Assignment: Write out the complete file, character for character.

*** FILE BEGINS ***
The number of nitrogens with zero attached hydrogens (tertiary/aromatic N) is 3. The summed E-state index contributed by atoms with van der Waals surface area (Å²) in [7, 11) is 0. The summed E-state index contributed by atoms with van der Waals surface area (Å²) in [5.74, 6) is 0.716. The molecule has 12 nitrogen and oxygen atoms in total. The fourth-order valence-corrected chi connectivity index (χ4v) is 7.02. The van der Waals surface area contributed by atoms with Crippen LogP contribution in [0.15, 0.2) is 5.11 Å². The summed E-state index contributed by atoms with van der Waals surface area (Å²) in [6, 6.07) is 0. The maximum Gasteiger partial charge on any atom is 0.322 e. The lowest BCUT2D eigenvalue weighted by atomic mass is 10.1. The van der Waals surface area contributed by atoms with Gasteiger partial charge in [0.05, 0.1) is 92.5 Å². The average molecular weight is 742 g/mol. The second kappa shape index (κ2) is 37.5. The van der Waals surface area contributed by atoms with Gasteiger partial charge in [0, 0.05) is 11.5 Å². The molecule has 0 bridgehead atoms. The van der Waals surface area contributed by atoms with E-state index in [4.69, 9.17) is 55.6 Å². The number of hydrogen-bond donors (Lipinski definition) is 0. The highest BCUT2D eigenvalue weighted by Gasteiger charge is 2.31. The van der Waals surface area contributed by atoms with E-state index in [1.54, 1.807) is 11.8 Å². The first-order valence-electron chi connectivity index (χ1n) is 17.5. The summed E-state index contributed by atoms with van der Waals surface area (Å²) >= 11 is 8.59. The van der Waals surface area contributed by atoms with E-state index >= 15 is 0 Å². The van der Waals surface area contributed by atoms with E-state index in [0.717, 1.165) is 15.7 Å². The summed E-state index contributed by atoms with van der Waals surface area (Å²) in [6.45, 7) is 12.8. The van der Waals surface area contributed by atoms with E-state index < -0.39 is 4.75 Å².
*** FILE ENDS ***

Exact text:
The number of nitrogens with zero attached hydrogens (tertiary/aromatic N) is 3. The summed E-state index contributed by atoms with van der Waals surface area (Å²) in [7, 11) is 0. The summed E-state index contributed by atoms with van der Waals surface area (Å²) in [5.74, 6) is 0.716. The molecule has 12 nitrogen and oxygen atoms in total. The fourth-order valence-corrected chi connectivity index (χ4v) is 7.02. The van der Waals surface area contributed by atoms with Crippen LogP contribution in [0.15, 0.2) is 5.11 Å². The summed E-state index contributed by atoms with van der Waals surface area (Å²) in [6, 6.07) is 0. The maximum Gasteiger partial charge on any atom is 0.322 e. The lowest BCUT2D eigenvalue weighted by atomic mass is 10.1. The van der Waals surface area contributed by atoms with Gasteiger partial charge in [0.05, 0.1) is 92.5 Å². The average molecular weight is 742 g/mol. The second kappa shape index (κ2) is 37.5. The van der Waals surface area contributed by atoms with Gasteiger partial charge in [0, 0.05) is 11.5 Å². The molecule has 0 bridgehead atoms. The van der Waals surface area contributed by atoms with E-state index in [4.69, 9.17) is 55.6 Å². The number of hydrogen-bond donors (Lipinski definition) is 0. The highest BCUT2D eigenvalue weighted by Gasteiger charge is 2.31. The van der Waals surface area contributed by atoms with E-state index in [1.54, 1.807) is 11.8 Å². The first-order valence-electron chi connectivity index (χ1n) is 17.5. The summed E-state index contributed by atoms with van der Waals surface area (Å²) >= 11 is 8.59. The van der Waals surface area contributed by atoms with E-state index >= 15 is 0 Å². The van der Waals surface area contributed by atoms with E-state index in [0.717, 1.165) is 15.7 Å². The summed E-state index contributed by atoms with van der Waals surface area (Å²) in [6.45, 7) is 12.8. The van der Waals surface area contributed by atoms with E-state index < -0.39 is 4.75 Å².